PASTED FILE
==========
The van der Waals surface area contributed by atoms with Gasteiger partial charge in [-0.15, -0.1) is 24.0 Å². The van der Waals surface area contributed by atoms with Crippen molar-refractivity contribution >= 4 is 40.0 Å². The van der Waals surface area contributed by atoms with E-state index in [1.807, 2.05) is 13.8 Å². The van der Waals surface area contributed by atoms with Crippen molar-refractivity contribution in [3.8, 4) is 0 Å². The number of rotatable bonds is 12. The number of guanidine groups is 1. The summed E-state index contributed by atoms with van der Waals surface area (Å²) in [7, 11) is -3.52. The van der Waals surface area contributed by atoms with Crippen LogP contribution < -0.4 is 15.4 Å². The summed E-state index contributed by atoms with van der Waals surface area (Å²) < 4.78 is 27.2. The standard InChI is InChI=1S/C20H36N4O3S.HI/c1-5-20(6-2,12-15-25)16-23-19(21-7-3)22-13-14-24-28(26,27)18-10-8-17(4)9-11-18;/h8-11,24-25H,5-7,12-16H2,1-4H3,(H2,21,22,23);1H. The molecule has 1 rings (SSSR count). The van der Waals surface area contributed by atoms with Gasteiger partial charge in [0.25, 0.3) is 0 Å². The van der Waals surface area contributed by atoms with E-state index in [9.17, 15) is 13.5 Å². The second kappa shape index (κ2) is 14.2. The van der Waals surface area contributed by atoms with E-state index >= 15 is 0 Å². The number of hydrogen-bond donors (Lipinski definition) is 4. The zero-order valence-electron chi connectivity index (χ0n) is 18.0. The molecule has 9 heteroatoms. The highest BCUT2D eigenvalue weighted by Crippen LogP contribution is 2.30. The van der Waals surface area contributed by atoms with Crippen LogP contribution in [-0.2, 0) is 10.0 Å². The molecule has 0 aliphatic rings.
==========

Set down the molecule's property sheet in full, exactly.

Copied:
The van der Waals surface area contributed by atoms with Gasteiger partial charge in [-0.15, -0.1) is 24.0 Å². The van der Waals surface area contributed by atoms with Crippen molar-refractivity contribution >= 4 is 40.0 Å². The van der Waals surface area contributed by atoms with E-state index in [1.807, 2.05) is 13.8 Å². The van der Waals surface area contributed by atoms with Crippen molar-refractivity contribution in [3.8, 4) is 0 Å². The number of rotatable bonds is 12. The number of guanidine groups is 1. The summed E-state index contributed by atoms with van der Waals surface area (Å²) in [7, 11) is -3.52. The van der Waals surface area contributed by atoms with Crippen LogP contribution < -0.4 is 15.4 Å². The summed E-state index contributed by atoms with van der Waals surface area (Å²) < 4.78 is 27.2. The standard InChI is InChI=1S/C20H36N4O3S.HI/c1-5-20(6-2,12-15-25)16-23-19(21-7-3)22-13-14-24-28(26,27)18-10-8-17(4)9-11-18;/h8-11,24-25H,5-7,12-16H2,1-4H3,(H2,21,22,23);1H. The molecule has 1 rings (SSSR count). The van der Waals surface area contributed by atoms with Gasteiger partial charge in [0.25, 0.3) is 0 Å². The van der Waals surface area contributed by atoms with E-state index in [9.17, 15) is 13.5 Å². The second kappa shape index (κ2) is 14.2. The van der Waals surface area contributed by atoms with E-state index >= 15 is 0 Å². The number of hydrogen-bond donors (Lipinski definition) is 4. The zero-order valence-electron chi connectivity index (χ0n) is 18.0. The molecule has 9 heteroatoms. The highest BCUT2D eigenvalue weighted by Crippen LogP contribution is 2.30. The van der Waals surface area contributed by atoms with Crippen LogP contribution in [-0.2, 0) is 10.0 Å². The molecule has 0 aliphatic rings.